This is a the first draft of an intro to a book that I may be writingAfter having spent 20 years in the Learning & Development industry (formerly the Talent Development industry, Workplace Performance industry, Corporate Training industry, etc.) I’ve noticed a few things. How we make, manage, and measure training comes in basically three flavors:
- Content = This is our historical default, as exemplified he ADDIE model of training design. Its focus is “This is the change to know about”. It doesn’t matter who the people are so much as that we told them what we needed to tell them. Compliance training almost always falls in this category.
- Audience = This is the other end of the spectrum, it’s all about what the audience is ready to receive and how to measure that their performance. Its focus is “These are the people that need to change”. Of course this quickly veers out of pure training and overlaps with marketing, behavior design, and other complimentary fields. It doesn’t matter how the change happens, just that it does within the given set of people. For folks seeking to make engaging training, this is particularly attractive.
- Baseline = This is about how our training works on a functional level, and what it tells us. Its focus is “Our training works like this, and here’s how we know that and what we do with it.” The specifics of who does the training or what is being trained don’t really matter as much as how all the training works at a meta-level. Data-driven folks tend to drive this way.
I’ve had adventures with all three approaches, and I believe all three have their place. Though these days it’s that Baseline one that has me the most excited!
After having spoken probably 100 times at dozens of L&D Conferences, webinars, and events, and hundreds of conversations on podcasts & livestreams & panels, I’ve learned that most Learning & Development Professionals are all about raising the ceiling. They like the new and shiny technology, things that show great promise and inspire new ways of thinking.
As a huge sci-fi fan, I love that stuff too! But that’s a great distance from the world I live in day-to-day. I want to get there, and I believe we can, but only if we’re willing to do the work where we are now.Here’s where we are now:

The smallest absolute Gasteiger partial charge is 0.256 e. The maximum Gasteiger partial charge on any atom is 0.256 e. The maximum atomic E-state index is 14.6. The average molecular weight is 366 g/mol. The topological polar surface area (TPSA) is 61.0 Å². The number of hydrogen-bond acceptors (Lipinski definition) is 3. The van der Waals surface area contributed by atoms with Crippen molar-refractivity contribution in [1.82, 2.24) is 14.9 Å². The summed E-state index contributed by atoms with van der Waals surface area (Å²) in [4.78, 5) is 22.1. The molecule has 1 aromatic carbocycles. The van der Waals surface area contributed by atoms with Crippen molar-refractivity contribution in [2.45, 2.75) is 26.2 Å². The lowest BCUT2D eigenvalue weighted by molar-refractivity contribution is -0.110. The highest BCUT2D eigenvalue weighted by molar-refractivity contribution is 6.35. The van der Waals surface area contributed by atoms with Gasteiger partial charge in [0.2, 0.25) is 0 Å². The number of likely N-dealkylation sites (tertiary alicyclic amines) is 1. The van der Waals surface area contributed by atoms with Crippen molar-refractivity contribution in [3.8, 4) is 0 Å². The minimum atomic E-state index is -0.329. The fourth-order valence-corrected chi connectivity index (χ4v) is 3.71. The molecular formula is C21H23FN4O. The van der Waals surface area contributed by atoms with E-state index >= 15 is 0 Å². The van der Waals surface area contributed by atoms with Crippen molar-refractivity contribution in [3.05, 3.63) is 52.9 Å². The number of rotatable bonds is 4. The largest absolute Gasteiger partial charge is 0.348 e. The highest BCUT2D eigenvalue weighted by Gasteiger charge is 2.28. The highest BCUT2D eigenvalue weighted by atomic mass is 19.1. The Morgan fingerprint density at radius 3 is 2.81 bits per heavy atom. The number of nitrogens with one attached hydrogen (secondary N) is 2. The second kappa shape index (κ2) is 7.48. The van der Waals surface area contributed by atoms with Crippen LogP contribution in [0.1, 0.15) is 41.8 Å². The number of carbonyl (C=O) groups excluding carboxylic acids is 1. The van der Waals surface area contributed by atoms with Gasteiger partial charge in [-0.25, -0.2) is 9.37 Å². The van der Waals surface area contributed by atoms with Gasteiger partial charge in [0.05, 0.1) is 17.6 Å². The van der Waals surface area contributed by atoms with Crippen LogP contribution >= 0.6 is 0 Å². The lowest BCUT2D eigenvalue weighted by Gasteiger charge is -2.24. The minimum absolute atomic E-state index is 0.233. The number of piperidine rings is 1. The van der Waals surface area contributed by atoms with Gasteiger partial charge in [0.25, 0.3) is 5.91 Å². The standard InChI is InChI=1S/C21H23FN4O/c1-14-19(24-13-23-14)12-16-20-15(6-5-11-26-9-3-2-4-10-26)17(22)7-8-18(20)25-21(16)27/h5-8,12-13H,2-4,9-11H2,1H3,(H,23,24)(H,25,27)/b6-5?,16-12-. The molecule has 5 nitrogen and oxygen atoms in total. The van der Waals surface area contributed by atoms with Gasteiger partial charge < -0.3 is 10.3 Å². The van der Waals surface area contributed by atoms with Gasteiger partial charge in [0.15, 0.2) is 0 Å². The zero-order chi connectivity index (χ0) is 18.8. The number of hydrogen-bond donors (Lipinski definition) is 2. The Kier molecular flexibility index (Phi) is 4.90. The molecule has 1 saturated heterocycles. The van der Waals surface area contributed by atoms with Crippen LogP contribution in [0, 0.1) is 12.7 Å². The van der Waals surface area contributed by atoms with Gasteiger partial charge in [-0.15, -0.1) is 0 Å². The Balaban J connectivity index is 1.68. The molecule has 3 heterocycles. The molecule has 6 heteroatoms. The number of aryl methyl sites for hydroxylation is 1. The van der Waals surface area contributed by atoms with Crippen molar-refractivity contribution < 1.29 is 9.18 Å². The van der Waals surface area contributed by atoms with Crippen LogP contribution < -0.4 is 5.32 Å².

- We have no definition of what Training is. We can’t even agree to use that word, opting for Learning instead (which is a linguistic sinkhole).
- We’ve let the academics and the vendors in our space lead the way. There are plenty of reasons for this, and it explains why the Content-based and Audience-based models have been so prevalent for so long.
- We have no standards of how we measure or manage Training, at least here in the USA. Though every other industry that exists has training needs, our industry never bothered building something the rest of the world could use and know what it means or how it works.
Enter the Data
After having my own business for 15+ years, my current role is the Global Learning Technology & Analytics Manager for ConvaTec, which provides medical devices and solutions to people all over the globe. It’s an ambitious title for a company that has never had any one place that all their training goes, or any one group that even knows what training exists. My onboarding was a classic example of the content-based “everyone can add but no one can subtract” approach. We’re changing this now, but it’s a huge shift and takes time.
Here’s the problem I’m perpetually trying to solve: how do we know that the training worked? I’m clearly not trying to say “your training doesn’t work” though whenever I ask the question, that seems to be what people hear. What I’m trying to do is figure out how we know any given program is working so that I can sync it up with all the other programs and develop data that tells a compelling story. Without that, we don’t know if we’re wasting people’s time and the company’s money. Regardless of any kind of job security implications, I just wanna know we’re doing the right thing for our people!
I tend to approach everyone as if they want the best possible thing for those they serve. And yeah, I fully realize that’s not always true. But when it’s not, they have to prove me wrong. They have to tell me what else they want, and it becomes an exception to my baseline operating mode. If they want to just go along to get along, they’ll follow my lead. Frankly, sometimes it works, sometimes it doesn’t, and I’m mostly okay with that. Personally, the day I have to defend my job is the day I start looking for a new one.
So I’m constantly looking for datapoints, and for ways to connect those dots. While I like beautiful designs as much as the next Instructional Designer, my focus is not on raising the ceiling for training but on building the floor. I believe we need a platform we can all stand on together. Something that supports all the work we do.
The rest of this book is about how we build that platform.